Central Valley farmers are teaming up with the City of San Francisco to oppose a plan by California’s State Water Resources Control Board to divert more water to salmon runs along the Tuolumne River.
The plan, which critics call a “water grab,” would increase the amount of water in the river from roughly 11 percent of its natural flow to 40 percent, according to the Fresno Bee. The goal is to restore salmon and steelhead populations.
The state board’s plan is supported by environmental groups and fishing interests. Some supporters of the plan say it does not go far enough. But the plan is opposed by San Francisco and by county water authorities in the Central Valley.
The unusual alliance between urban liberals and rural conservatives is driven by the shared concern that the new water flow requirements will prove too restrictive, especially in years of drought.
The state board was supposed to vote on the new plan — called the Bay-Delta Plan — this week, but instead extended a period of public comment. The board will be holding public hearings in Sacramento, California, on Tuesday and Wednesday to take public input on the latest draft of the plan.
The debate is a watershed (no pun intended) for a variety of reasons. One is that it repeats, on the state level, a now-familiar federal fight over the balance between water for farms and water for endangered fish — in that case, the Delta smelt.
Another is that the new battle is a response to state legislation passed in 2009 that requires state water management authorities to examine upstream water sources rather than merely managing downstream pumping, as Bay Area public radio station KQED notes.
Perhaps most noteworthy of all is that the new plan threatens San Francisco’s claim on the waters of the Sierra Nevada that are stored at the Hetch Hetchy Dam, which environmental groups want to dismantle altogether. The plan requires more of Hetch Hetchy’s water to be released — though San Francisco officials contend that some two-thirds of the dam’s waters are released back into the river anyway in a typical year.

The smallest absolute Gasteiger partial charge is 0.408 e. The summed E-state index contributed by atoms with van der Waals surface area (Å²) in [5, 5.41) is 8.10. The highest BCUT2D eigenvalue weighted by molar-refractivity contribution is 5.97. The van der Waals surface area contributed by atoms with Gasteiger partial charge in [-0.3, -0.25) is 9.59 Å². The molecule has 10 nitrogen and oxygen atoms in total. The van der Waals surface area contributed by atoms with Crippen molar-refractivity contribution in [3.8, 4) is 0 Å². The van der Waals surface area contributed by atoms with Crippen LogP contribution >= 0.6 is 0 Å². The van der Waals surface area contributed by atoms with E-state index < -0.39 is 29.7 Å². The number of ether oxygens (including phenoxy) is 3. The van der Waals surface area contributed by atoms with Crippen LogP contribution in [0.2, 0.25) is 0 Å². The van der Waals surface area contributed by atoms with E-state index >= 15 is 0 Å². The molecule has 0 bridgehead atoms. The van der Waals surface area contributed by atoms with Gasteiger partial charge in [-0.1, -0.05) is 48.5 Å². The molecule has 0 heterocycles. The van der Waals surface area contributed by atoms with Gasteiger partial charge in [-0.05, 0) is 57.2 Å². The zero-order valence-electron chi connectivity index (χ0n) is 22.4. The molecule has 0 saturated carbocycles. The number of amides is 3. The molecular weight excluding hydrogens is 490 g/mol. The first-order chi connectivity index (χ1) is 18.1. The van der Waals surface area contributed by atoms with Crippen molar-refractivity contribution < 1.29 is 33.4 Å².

State water board chair Felicia Marcus says that San Francisco and the Central Valley can adapt to the plan by being wiser about conservation: “Water users can adapt by switching crops, become more efficient, and putting more water away in wet or normal times for the inevitable dry times,” she told KQED.
San Francisco and for Central Valley farmers contend, however, that it is unclear that increasing the river flow will help the fish populations.
Roughly 1,500 farmers rallied at the State Capitol on Monday to oppose the plan, according to the Modesto Bee. Republicans and Democrats joined together from the Central Valley, with Reps. Tom McClintock (R) and Jeff Dunham (R) joined by Rep. Jim Costa (D).
Fishing interests, however, had a different take on the state’s plan. “It’s not just for the environment — it’s for the fishers and all the people who enjoy salmon,” Peter Drekmeier, policy director of the Tuolumne River Trust, told the Associated Press.
The Fresno Bee notes that the state board is also considering another plan to divert the Sacramento River’s watershed to help fish populations. And it adds that whatever decision the board reaches is likely to be challenged in court.
Joel B. Pollak is Senior Editor-at-Large at Breitbart News. He is a winner of the 2018 Robert Novak Journalism Alumni Fellowship. He is also the co-author of How Trump Won: The Inside Story of a Revolution, which is available from Regnery. Follow him on Twitter at @joelpollak.